Biological and Environmental Research - Earth and Environmental System Sciences
Earth and Environmental System Modeling

Nonlinear Scale Interactions and Energy Pathways in the Ocean

Monday, May 12, 2014 - 07:00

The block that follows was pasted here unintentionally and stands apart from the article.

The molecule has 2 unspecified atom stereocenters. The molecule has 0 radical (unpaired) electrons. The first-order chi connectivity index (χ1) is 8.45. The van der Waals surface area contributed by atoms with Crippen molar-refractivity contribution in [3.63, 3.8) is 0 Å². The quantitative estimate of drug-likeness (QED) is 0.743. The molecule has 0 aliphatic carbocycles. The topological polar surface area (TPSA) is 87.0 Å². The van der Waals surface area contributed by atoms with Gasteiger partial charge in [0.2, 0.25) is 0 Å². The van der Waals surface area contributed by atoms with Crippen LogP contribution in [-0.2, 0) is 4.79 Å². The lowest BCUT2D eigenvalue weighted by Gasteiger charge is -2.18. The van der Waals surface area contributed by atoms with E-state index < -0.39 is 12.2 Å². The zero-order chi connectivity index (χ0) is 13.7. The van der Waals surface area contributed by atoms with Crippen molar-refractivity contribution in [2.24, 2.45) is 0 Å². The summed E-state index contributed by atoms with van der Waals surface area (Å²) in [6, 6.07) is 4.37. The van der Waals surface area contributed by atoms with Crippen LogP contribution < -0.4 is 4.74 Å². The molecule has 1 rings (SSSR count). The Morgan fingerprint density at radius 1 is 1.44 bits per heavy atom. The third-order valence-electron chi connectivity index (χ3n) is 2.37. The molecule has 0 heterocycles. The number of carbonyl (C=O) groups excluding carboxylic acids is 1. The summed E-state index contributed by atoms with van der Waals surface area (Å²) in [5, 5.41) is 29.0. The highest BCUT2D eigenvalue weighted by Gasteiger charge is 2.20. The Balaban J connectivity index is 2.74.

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Large-scale currents and eddies pervade the ocean and play a prime role in the general circulation and climate. The coupling between scales ranging from O(10^4) km down to O(1) mm presents a major difficulty in understanding, modeling, and predicting oceanic circulation and mixing, where the energy budget is uncertain within a factor possibly as large as ten. Identifying the energy sources and sinks at various scales can reduce such uncertainty and yield insight into new parameterizations. To this end, we refine a novel coarse-graining framework to directly analyze the coupling between scales. The approach is very general, allows for probing the dynamics simultaneously in scale and in space, and is not restricted by usual assumptions of homogeneity or isotropy. We apply these tools to study the energy pathways from eddy-resolving simulations using LANL's Parallel Ocean Program (POP). We examine the extent to which the traditional paradigm for such pathways is valid at various locations such as in western boundary currents, near the equator, and in the deep ocean. We investigate the contribution of various nonlinear mechanisms to the transfer of energy across scales such as baroclinic and barotropic instabilities.